For thousands of students across America, high school follows the same path of four years, full of classes, courses, and conversations, all to prepare for what we call “the real world.” For some students, however, this traditional path is not what they need or want. Differing circumstances create an environment where the traditional high school system can become inconvenient or even detrimental. To combat this problem, school districts across the nation are seeking to accessibly offer the choice of early graduation.
To better comprehend this initiative, we first need to understand what early graduation is. There is a difference between graduating early and early graduation. To graduate early, a student must obtain the required credits (as set by their schools) for graduation. For instance, a student within Fayette County may graduate early if they accumulate the total number of credits designated necessary. These graduation requirements vary by county, and by state (for example, in some Ohio schools, participation in two school sports for one season counts towards the Health/PE credit).
Fayette County offers several courses over the summer through e-school. Using this resource, a student can obtain a Health credit, a Humanities credit, an English credit, etc., making it possible to complete high school within three years. All it takes to graduate early is for a student to obtain these credits and get paperwork from the board of education confirming their completion.
Alternatively, early graduation is a more formal process. According to the Kentucky Board of Education, early graduation implies going through a program in which you enter high school intending to graduate within less time than the traditional four years. This involves meeting benchmarks on testing throughout high school and receiving a diploma and certificate for completing the program. Upon graduation, these students are formally recognized through that diploma.
This program, though requiring more effort and commitment, provides many resources that help students shape their future to their needs. Laura, a junior from Paul Laurence Dunbar High School, expressed this sentiment. “I had the resources available to graduate early, and I didn’t really want to spend another year knowing I could move on.” She further explained how the time she gained from leaving school early opened up many opportunities for her to take time and fully decide what she wanted to do after high school.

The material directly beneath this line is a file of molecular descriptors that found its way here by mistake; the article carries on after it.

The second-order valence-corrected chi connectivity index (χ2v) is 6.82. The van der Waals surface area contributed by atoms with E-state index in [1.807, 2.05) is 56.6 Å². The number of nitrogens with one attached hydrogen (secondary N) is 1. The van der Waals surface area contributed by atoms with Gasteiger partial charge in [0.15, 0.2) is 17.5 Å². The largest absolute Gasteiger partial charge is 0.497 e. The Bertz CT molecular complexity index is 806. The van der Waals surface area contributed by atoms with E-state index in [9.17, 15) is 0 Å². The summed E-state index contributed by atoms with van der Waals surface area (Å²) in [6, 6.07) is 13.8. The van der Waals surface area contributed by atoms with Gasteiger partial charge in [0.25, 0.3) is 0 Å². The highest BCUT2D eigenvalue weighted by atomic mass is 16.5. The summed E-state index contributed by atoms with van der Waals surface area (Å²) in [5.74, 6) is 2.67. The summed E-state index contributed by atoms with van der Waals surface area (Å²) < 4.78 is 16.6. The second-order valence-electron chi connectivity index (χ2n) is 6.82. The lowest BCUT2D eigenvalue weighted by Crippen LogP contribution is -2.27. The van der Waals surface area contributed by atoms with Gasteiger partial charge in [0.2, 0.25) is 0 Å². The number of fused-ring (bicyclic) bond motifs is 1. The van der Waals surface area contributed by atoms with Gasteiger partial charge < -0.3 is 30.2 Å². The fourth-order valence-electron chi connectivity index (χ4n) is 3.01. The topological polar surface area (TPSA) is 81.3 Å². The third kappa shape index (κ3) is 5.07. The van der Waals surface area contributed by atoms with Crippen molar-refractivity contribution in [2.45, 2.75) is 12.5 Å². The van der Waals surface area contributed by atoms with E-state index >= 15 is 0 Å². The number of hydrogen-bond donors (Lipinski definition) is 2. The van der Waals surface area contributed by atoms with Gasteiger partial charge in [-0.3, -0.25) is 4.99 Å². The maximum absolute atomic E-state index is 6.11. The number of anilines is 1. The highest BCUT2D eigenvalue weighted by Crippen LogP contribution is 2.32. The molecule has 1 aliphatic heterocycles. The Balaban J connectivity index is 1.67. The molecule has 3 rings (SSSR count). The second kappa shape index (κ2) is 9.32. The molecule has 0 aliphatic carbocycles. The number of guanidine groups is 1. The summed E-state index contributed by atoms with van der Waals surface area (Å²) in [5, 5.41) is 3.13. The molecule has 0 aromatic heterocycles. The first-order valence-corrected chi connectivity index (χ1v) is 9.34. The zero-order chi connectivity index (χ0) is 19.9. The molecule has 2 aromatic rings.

Aside from preference, there are measurable benefits to graduating early. The National Association for College Admissions Counseling cautions about the effects of “senioritis” (a general apathy and lack of motivation towards school-related activity attributed to high school seniors) that can cause a student’s overall performance to dip, even for those who excelled throughout the previous years. This apathy spreads further than just the individual to all they interact with, creating a bad learning environment across grade levels.
Yet no matter what environment we create, there are some students in circumstances that call for early graduation. High school students all across the nation find themselves in situations where they need to help support their families. The extra time spent at school in classes they don’t need to take becomes a hindrance.
Across our state and nation, unheard students face obstacles every day that affect how they learn. Making matters worse, the pressures from their fellow peers and even some teachers can discourage them further. This fosters a hostile attitude and general apathy towards school. And for those who can manage all they have to do, the prospect of a free year with no direct penalty may be just what they need to reach their full potential. Early graduation is not the solution to this problem, but is a way of helping students who will leave the school system before something more permanent is put in place.
Though especially helpful for those in grim circumstances, that extra year can be beneficial for all. Many students who opt to graduate early use the extra year to work, earning money without having to take time off for school and worry about the workload. “I could work and maybe even dodge the crippling debt of student loans,” said Grace, a graduating junior from Paul Laurance Dunbar. Many share her sentiment, not wanting to add thousands of dollars of student debt to their future monthly budgeting plans.
And for those who have no intention of attending college or other such institutions, this extra year gives them an opportunity to gain experience that will help set them apart in today’s job market. In many fields, employers are more inclined to hire workers with prior work experience, and in a system where experience is needed to get the jobs that count as experience, this is an invaluable opportunity.